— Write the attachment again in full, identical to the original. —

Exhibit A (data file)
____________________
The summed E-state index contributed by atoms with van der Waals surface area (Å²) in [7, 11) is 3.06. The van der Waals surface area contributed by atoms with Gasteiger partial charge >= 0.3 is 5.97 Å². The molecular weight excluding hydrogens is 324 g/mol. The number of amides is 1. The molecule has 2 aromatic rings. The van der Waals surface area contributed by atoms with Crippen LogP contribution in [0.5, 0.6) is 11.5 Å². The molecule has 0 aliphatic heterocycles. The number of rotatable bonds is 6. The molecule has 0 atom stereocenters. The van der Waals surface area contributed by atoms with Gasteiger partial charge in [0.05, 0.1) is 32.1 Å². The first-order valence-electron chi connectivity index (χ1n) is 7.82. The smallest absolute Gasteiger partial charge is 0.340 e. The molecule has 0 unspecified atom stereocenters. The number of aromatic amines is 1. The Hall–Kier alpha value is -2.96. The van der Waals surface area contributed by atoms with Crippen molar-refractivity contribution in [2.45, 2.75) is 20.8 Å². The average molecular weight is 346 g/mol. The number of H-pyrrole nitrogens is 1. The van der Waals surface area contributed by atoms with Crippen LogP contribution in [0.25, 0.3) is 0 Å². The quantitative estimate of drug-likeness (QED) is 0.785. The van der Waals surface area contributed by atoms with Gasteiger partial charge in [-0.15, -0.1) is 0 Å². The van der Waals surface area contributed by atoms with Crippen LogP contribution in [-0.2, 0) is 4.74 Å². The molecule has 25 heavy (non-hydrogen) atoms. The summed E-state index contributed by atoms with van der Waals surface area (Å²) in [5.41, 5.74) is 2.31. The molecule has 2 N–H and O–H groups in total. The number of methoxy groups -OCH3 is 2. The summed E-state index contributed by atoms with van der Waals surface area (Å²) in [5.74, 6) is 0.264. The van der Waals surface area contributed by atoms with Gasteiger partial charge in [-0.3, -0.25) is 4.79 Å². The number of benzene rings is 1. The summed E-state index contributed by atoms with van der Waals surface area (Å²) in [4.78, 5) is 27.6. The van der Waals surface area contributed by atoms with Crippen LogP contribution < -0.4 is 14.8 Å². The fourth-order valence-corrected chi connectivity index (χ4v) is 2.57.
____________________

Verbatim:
The summed E-state index contributed by atoms with van der Waals surface area (Å²) in [7, 11) is 3.06. The van der Waals surface area contributed by atoms with Gasteiger partial charge >= 0.3 is 5.97 Å². The molecular weight excluding hydrogens is 324 g/mol. The number of amides is 1. The molecule has 2 aromatic rings. The van der Waals surface area contributed by atoms with Crippen LogP contribution in [0.5, 0.6) is 11.5 Å². The molecule has 0 aliphatic heterocycles. The number of rotatable bonds is 6. The molecule has 0 atom stereocenters. The van der Waals surface area contributed by atoms with Gasteiger partial charge in [0.05, 0.1) is 32.1 Å². The first-order valence-electron chi connectivity index (χ1n) is 7.82. The smallest absolute Gasteiger partial charge is 0.340 e. The molecule has 0 unspecified atom stereocenters. The number of aromatic amines is 1. The Hall–Kier alpha value is -2.96. The van der Waals surface area contributed by atoms with Crippen molar-refractivity contribution in [2.45, 2.75) is 20.8 Å². The average molecular weight is 346 g/mol. The number of H-pyrrole nitrogens is 1. The van der Waals surface area contributed by atoms with Crippen LogP contribution in [0.25, 0.3) is 0 Å². The quantitative estimate of drug-likeness (QED) is 0.785. The van der Waals surface area contributed by atoms with Gasteiger partial charge in [-0.15, -0.1) is 0 Å². The van der Waals surface area contributed by atoms with Crippen LogP contribution in [-0.2, 0) is 4.74 Å². The molecule has 25 heavy (non-hydrogen) atoms. The summed E-state index contributed by atoms with van der Waals surface area (Å²) in [5.41, 5.74) is 2.31. The molecule has 2 N–H and O–H groups in total. The number of methoxy groups -OCH3 is 2. The summed E-state index contributed by atoms with van der Waals surface area (Å²) in [5.74, 6) is 0.264. The van der Waals surface area contributed by atoms with Gasteiger partial charge in [-0.3, -0.25) is 4.79 Å². The number of benzene rings is 1. The summed E-state index contributed by atoms with van der Waals surface area (Å²) in [4.78, 5) is 27.6. The van der Waals surface area contributed by atoms with Crippen LogP contribution < -0.4 is 14.8 Å². The fourth-order valence-corrected chi connectivity index (χ4v) is 2.57.